A new American plan entitled "Greater Middle East Initiative" (1)
calls for providing massive economic aid and security arrangements
to encourage Middle Eastern countries to introduce major economic,
judicial and political reforms conduct free elections empower women
promote human rights and adopt market economies. The initiative
borrows some of its ideas from the United Nations Arab Development
Reports issued in 2002 and 2003, an indication that the problems
plaguing the region are caused by political and economic
stagnation, and not by Israel or the United States.
In an article published in Survival in spring 2003, Phillip Gordon
writes that there are at least four main assumptions behind U.S.
President George W. Bush's strategy for the Middle East. This paper
focuses on the first and most basic of these assumptions, namely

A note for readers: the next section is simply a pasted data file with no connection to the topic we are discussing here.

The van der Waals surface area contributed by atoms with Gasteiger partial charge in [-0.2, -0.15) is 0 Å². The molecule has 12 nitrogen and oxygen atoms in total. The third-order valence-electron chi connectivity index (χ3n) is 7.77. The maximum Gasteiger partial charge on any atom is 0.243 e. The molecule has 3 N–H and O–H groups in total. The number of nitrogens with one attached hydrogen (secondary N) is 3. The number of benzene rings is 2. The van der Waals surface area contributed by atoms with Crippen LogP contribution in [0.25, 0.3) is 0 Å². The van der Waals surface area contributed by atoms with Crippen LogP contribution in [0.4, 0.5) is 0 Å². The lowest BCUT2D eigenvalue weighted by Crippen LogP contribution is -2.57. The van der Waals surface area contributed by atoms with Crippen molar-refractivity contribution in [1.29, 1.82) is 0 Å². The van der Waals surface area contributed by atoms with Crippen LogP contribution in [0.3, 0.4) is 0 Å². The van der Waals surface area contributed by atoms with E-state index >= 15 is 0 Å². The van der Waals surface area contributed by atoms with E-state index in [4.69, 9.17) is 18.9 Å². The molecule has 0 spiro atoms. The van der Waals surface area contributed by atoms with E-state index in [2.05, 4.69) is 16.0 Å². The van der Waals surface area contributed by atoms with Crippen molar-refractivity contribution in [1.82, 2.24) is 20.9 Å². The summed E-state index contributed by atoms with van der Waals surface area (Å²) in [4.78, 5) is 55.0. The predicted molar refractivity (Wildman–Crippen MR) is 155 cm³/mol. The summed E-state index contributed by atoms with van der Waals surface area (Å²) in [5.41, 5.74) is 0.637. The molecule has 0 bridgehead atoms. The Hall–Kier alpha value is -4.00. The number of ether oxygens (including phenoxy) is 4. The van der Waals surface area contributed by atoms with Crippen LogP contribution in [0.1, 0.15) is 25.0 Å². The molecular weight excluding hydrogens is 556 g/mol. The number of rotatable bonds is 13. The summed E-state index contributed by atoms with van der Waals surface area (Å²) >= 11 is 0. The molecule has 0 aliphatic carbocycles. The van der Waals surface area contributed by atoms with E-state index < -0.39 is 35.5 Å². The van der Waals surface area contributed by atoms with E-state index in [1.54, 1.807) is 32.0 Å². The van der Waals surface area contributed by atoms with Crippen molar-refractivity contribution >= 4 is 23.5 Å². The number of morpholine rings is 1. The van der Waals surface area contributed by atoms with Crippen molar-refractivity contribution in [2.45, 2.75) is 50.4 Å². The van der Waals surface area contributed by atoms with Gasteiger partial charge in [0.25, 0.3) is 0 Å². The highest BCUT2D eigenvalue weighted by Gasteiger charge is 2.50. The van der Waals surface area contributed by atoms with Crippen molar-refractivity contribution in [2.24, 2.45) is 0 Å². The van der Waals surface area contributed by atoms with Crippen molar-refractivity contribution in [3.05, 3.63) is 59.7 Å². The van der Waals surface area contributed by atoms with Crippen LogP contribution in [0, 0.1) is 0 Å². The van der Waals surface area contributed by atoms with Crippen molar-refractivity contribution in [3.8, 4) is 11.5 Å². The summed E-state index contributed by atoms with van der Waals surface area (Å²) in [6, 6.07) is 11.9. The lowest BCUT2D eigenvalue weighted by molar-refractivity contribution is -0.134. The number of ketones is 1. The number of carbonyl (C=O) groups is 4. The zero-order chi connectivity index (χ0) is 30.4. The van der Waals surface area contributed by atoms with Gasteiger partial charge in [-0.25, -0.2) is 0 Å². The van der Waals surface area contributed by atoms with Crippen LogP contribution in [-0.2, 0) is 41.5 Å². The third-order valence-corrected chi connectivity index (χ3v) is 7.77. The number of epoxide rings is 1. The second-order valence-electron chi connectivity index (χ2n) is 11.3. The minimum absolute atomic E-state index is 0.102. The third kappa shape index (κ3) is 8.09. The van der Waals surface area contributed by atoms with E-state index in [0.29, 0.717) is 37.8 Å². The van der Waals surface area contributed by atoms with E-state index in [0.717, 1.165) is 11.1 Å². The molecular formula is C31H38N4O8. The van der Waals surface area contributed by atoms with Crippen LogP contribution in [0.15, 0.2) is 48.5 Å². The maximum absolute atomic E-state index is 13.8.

that the status quo has become unacceptable. For decades the U.S.
basically had a deal with repressive regimes throughout the Arab
world: They could run their countries more or less the way they
wanted, as long as they were willing to sell oil to the West at
reasonable prices, act as U.S. strategic allies, and not threaten
the Middle Eastern regional order. Both liberal idealists on the
left and neo-conservatives on the right had long been questioning
this deal on moral grounds, but after September 11, 2001, this
arrangement faced serious trouble. The price the U.S. had to pay
for its old policy had become all too evident. This eventually
prompted Bush to introduce in his speech of February 2004 the new
plan dubbed as a "New Vision for a Greater Middle East."
Fear of Change
The immediate official Arab reaction was to reject Bush's new
paradigm for the Middle East, which begs the question why should
the Arab systems fear change? What makes them dread this American
vision when it seeks comprehensive reforms in the Arab world?
In fact, reform should not be an American or a European demand; it
should spring from a genuine desire on the part of the Arab states
to initiate the required changes in order to join the 21st century.